vilifies) calls the general “great” and of “tall height”). Dutta also very conveniently lays the blame for religious polarisation on the Miya community’s assertions whereas religious polarisation has always existed since decades in Assam as revealed by various existing literature. Seasoned scholars such as Suhas Palashikar have tracked the consolidation of the Hindu vote in this Assembly election.
Having said this, it is important now to turn our gaze to Apoorvanand’s article on Hussain’s victory, which he claims is a win for Miya Poetry. This is wishful thinking and is nothing but romanticization of a reality that does not exist. This romanticized claim ignores the fact that there are several fractures within Miya poetry’s aims and ambitions itself, including the naming of the Poetry movement. It ignores the fact that Miya poetry remains a peculiarly niche stir restricted to a group of educated Bengali Muslims, mostly men and lacks representation at least in terms of gender identities. There remains a vast majority of poor but equally exploited Bengali Muslims who have not heard about ‘Miya Poetry’. They do not have access to the resources or socio-cultural capital required to be a part of it. Many of them may not agree to its ideals and aims.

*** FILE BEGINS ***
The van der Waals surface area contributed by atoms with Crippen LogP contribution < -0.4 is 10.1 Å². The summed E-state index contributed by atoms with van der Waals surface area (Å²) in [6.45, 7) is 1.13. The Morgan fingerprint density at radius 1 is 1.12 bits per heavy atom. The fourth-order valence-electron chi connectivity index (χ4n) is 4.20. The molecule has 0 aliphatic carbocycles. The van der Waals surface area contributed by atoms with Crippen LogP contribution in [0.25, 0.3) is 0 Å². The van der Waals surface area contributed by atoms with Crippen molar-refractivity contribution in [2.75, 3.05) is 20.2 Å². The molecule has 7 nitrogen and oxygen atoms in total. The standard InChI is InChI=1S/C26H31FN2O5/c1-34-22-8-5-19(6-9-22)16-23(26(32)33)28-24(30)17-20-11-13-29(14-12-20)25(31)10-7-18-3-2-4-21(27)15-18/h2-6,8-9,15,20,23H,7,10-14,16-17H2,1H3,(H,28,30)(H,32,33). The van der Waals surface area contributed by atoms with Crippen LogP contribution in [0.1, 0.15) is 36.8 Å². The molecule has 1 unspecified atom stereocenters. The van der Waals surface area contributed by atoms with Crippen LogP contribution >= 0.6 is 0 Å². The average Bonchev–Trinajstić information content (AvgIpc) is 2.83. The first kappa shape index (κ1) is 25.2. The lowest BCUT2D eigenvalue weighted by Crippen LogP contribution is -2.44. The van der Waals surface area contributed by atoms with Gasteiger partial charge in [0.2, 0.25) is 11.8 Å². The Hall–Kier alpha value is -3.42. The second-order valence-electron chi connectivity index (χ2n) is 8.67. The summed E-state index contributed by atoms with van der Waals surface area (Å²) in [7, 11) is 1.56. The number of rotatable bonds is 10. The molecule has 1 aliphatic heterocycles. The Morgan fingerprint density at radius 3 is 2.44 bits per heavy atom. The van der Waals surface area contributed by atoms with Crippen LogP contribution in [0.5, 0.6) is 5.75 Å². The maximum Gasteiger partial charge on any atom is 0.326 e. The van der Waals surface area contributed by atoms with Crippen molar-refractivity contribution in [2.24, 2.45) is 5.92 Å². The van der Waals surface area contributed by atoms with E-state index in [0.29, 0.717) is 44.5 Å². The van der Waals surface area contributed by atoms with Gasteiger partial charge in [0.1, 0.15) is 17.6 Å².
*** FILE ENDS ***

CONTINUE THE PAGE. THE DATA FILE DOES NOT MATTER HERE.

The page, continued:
In a recent interview in the Assamese news channel Pratidin Times, Ashraful Hussain himself clarifies that his election victory is a reflection of the years of grassroot work he has put in the constituency in the fields of education and health. According to the youngest of Assam’s current crop of legislators, the laurels or brickbats he has received in various intellectual fora for his poetry has played little to no role in the electoral choice of his under-privileged constituents. Hussain’s constituency is largely made up of Bengali Muslims. Hence, his decision to contest on the AIUDF ticket in Chenga was strategic with regard to the elections, in an area where AIUDF was already strong. The AIUDF and the polity of Assam in exchange gets a vibrant new face. Apoorvanand ignores these electoral ground realities but Ashraful doesn’t. A similar neglect of electoral dynamics led to many blaming the population of Thoubal constituency for Irom Sharmila’s electoral loss to the former Manipur CM Okram Ibobi Singh.
Looking back at the two articles, one which is rooted in romanticization of a non-existent reality and the other which is rooted in political divisiveness and inherent contradictions, what separates the two is the intent with which each is written. And that is why we believe it is crucial that the intent of the writing of the response article by Dutta is not just called out but vehemently shamed. The writing is done with the intent to spew hatred towards a community that already faces violence and humiliation, to make a mockery of their suffering and re-iterate the dominance of caste-Hindu Assamese patriarchal narratives. The fact that this is coming from someone who is educated in one of the most progressive educational spaces in the country only deepens our concerns.
Krishanu B. Neog is a Senior Research Fellow and Doctoral Candidate at Centre for Political Studies, Jawaharlal Nehru University, New Delhi and Bhargabi Das is Irish Research Council Scholar and Ph.D Scholar at National University of Ireland, Maynooth.